106 years have passed since the extinction of the Passenger Pigeon, which went from flocks of hundreds of millions crossing the landscape like storms to a single bird “Martha” — the last of her species — who died in captivity in 1914. Unrestricted commercial hunting and trapping, among other causes, were responsible for the sudden and terrible disappearance.
Pasadena Audubon was founded in 1904, near the end of this extended disappearance, in order to protect another native pigeon (the Mourning Dove) from the same indiscriminate slaughter. One of its founding members, Scott Way, called the first meeting of the Society after responding to gunshots only to discover a wagon stacked full of dead doves.
Frank Leslie’s Illustrated News (vol. XXV, no. 625, p. 8), 1867, “Shooting wild pigeons in Iowa”
The Society was originally named the “California Audubon Society,” and it was the first such organization in California. In fact, at 116 years old, it is older than the national Audubon organization, which was founded one year after Pasadena Audubon. read more…
In partnership with LA Nature for All, Earth Share is a series of conversations on IGTV with the goal of sharing knowledge and inspiration with local organizations and individuals caring for the Earth. The following is a partial transcript of our conversation with Rishi Kumar, founder of the Sarvodaya Institute and Healing Gardens Co. It has been edited for length.
Paloma Avila: What does nature mean to you?
Rishi Kumar: I have come to realize that nature means everything. In some sense, to me, it has become a word that … we have chosen to limit the meaning of. And a lot of times, in my view, we have used inappropriately. Nature is everything: nature is everywhere. What we are doing as urban gardeners is really realizing that you don’t need to go anywhere to find nature, it’s in front of you, or it’s with you because she is you.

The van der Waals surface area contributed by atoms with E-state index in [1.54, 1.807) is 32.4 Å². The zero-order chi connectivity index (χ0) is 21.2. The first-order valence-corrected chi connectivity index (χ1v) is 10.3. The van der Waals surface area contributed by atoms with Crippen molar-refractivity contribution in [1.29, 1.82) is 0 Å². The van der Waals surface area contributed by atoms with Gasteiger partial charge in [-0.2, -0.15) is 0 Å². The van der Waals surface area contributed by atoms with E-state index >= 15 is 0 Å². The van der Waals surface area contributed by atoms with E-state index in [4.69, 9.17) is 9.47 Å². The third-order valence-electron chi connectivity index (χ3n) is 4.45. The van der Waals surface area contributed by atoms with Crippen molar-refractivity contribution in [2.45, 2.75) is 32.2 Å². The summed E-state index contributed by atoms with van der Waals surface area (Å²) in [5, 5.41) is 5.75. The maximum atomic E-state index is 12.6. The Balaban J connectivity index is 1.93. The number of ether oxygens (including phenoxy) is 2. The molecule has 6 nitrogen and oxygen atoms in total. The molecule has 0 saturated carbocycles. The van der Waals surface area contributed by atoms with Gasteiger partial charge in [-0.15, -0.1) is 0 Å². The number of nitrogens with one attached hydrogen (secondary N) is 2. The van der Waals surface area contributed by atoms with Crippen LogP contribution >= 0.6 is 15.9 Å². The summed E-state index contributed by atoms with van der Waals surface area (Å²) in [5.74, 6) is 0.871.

Healing Gardens Co(mmunity) is all about connecting people with the healing power of gardens, especially people who do not have access to gardens in urban areas. read more…
When people ask me what I do for a living, I struggle to find an answer. If I say I’m a gardener, I get one of two responses: “Oh that’s cute” or I watch in terror as a I shrink in their eyes into the “menial” class.
Sometimes I say I work on climate change and agriculture, other times I just say “sustainability consultant.” These sounds appropriately official, though neither feels good on me. read more…
In partnership with LA Nature for All, Earth Share is a series of conversations on IGTV with the goal of sharing knowledge and inspiration with local organizations and individuals caring for the Earth. The following is a partial transcript of our conversation with Michael Martinez, founder and Executive Director of LA COMPOST. It has been edited for length.
Paloma Avila: What does nature mean to you?
Michael Martinez: Nature to me, really is just life. I feel like, growing up, I would often box that term to mean only things that were really distant from me or things we would have to go visit. I grew up here in the San Gabriel Valley: when we go to the mountains, we’re in nature; go to a lake, we’re in nature; river, ocean. Little by little as I grew up, I realized that nature isn’t what’s around us, it is us. We are nature, we are a part of it and how our effort and role is connected to it, it is one and the same.
I also feel that, for us at LA Compost, when I say “connecting the people of L.A. to the soil,” it’s essentially connecting people to life, what brings life. And reminding people of our humanity and recognizing that when the Earth is in pain that is also because we are in pain. The intersection between it all, I feel, is important to recognize. It is not some distant thing. Even if you are in Los Angeles, with an apartment, the alleyways, your backyard, and your window view is a cement brick wall, you are a representation of nature in and wherever you are. read more…